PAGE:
Saturday, July 02, 2022


In a society, there are unwritten rules. Codes that allow us as individuals to coexist. But as humans, there are times when codes may be violated, rules disobeyed and honour trampled on. However, in some certain circumstances, code violation may be excusable. Matters of life-and-death, for instance, will render any law, rule, regulation or agreement almost useless.
In an IPL match few days ago, Ravi Ashwin mankaded Jos Butler at a critical time in the game, and it swung the game in favour of KXIP

What actually piqued my interest was that in 2012 against Sri Lanka, this same Ashwin mankaded a batsman but the appeal was withdrawn by his then national captain, Virender Sehwag. Four years later, during the U-19 World Cup, the ugly incident happened again. This time it was West Indies that had mankaded Zimbabwe to reach the Quarter Finals. But even as high as the stakes seemed, the cricket community still labelled it a “disgraceful behaviour”. Seeing it again now, it simply appalls me.

Everyone playing any game wants to win but winning ugly has never been a mantra in cricket. Does not have a place in any sport. A careful analysis of the footage suggests he had no intention of playing fair. First, because he chose not to warn the batsman a first time; and second because he waited for the bat to drag across the popping crease before effecting his shameful run-out. Even MCC has come out to condemn the act.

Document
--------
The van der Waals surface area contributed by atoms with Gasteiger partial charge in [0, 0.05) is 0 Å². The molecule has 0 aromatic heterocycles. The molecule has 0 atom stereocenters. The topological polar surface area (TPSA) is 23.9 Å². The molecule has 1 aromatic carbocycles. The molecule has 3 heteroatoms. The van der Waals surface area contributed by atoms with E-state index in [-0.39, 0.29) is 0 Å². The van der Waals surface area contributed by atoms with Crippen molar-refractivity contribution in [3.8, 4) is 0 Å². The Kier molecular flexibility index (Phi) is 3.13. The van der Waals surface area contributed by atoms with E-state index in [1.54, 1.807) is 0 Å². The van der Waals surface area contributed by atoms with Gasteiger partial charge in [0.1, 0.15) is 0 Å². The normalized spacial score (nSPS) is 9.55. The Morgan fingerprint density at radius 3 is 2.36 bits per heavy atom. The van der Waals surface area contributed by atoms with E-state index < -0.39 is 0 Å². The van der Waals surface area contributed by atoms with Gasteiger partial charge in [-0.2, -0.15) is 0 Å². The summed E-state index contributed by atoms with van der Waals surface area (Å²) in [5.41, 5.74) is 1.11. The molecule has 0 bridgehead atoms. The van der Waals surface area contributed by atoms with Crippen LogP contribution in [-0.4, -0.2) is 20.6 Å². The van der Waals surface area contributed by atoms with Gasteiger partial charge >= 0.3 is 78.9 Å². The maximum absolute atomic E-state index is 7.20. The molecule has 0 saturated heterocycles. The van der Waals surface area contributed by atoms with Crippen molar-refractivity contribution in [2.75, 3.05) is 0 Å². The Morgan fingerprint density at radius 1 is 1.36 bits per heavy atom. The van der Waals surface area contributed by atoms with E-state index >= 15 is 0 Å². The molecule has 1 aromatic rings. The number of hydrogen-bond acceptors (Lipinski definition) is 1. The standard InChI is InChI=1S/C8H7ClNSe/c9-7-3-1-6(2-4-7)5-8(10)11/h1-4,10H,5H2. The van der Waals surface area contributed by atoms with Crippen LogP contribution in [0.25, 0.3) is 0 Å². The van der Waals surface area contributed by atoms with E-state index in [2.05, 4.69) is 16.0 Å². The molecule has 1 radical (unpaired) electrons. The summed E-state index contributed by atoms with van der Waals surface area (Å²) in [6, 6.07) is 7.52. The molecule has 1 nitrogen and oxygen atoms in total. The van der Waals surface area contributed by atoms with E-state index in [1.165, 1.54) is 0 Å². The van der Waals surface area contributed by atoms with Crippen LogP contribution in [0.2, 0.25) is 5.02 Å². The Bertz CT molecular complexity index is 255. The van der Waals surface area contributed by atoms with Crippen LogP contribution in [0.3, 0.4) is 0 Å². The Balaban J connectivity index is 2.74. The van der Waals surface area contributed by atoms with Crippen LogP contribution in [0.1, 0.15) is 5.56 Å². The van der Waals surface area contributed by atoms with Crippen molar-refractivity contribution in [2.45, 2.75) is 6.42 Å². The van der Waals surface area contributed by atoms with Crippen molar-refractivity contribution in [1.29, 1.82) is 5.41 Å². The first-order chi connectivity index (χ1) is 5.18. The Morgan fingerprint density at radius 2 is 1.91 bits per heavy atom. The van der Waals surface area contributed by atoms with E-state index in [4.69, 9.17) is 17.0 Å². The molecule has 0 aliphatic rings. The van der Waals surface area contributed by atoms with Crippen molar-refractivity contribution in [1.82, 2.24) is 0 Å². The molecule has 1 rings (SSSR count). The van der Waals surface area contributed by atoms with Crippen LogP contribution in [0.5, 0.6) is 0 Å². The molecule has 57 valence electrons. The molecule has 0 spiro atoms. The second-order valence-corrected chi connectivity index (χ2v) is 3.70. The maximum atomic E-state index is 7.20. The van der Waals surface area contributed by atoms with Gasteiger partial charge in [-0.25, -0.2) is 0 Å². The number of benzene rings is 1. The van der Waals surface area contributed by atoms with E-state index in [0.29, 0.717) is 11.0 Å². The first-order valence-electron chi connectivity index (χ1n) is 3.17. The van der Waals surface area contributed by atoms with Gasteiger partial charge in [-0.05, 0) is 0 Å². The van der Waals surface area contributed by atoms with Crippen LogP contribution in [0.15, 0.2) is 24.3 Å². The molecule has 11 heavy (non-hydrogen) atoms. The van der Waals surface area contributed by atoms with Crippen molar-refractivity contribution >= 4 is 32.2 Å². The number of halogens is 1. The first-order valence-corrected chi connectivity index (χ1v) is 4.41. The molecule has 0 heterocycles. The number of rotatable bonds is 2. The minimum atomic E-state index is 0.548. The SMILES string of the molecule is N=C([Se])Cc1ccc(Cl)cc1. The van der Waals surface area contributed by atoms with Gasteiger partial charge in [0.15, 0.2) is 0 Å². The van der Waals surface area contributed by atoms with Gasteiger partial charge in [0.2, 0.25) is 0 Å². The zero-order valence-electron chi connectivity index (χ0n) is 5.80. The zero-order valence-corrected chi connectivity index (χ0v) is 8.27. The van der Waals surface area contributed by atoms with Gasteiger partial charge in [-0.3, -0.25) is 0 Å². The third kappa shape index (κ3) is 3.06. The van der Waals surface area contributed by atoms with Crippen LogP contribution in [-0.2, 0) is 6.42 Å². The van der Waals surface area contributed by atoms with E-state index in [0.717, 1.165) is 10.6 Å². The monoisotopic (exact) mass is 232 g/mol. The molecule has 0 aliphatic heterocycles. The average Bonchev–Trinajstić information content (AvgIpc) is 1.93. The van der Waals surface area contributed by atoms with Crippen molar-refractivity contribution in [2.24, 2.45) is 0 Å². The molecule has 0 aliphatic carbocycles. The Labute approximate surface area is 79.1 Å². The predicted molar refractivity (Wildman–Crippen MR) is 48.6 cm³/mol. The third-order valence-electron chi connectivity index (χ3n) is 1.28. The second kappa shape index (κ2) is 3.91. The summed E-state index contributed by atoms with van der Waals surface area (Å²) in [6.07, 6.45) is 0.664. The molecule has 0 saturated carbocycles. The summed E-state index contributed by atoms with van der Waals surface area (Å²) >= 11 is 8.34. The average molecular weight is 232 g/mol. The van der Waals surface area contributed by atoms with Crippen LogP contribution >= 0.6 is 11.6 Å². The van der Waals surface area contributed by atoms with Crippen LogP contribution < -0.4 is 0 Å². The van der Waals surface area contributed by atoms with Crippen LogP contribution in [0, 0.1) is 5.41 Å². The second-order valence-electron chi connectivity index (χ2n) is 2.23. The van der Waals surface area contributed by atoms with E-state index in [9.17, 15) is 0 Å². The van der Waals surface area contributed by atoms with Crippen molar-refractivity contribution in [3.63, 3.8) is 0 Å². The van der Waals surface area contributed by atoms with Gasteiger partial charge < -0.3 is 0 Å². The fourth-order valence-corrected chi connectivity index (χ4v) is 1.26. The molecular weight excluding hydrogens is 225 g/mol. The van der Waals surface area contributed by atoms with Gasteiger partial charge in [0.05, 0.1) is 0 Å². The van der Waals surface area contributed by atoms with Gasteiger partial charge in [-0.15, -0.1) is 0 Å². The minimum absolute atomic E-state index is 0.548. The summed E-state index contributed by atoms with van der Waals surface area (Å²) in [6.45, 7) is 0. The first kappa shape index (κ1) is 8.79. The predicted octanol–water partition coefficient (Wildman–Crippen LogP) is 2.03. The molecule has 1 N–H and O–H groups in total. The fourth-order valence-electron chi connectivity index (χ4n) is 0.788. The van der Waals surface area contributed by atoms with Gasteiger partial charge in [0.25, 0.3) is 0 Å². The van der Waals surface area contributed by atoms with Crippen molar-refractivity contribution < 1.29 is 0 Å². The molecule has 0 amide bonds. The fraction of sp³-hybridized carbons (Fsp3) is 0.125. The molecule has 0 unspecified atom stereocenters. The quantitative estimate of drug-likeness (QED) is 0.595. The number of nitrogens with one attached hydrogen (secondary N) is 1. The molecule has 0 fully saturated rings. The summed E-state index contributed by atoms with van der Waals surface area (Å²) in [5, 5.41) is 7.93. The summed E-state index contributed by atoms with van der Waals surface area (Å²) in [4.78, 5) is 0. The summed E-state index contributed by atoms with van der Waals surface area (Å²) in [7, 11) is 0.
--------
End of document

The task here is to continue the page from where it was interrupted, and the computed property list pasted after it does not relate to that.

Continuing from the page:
I do not call for it to be removed. I call for it to be discouraged.

Chris Gayle did it in 2012 Word T20 against England when he danced around Eoin Morgan's wicket as a warning to him. In the spirit of the game, all players should do it. Anyone knows where I can address my suggestion to?

- A Groundsman


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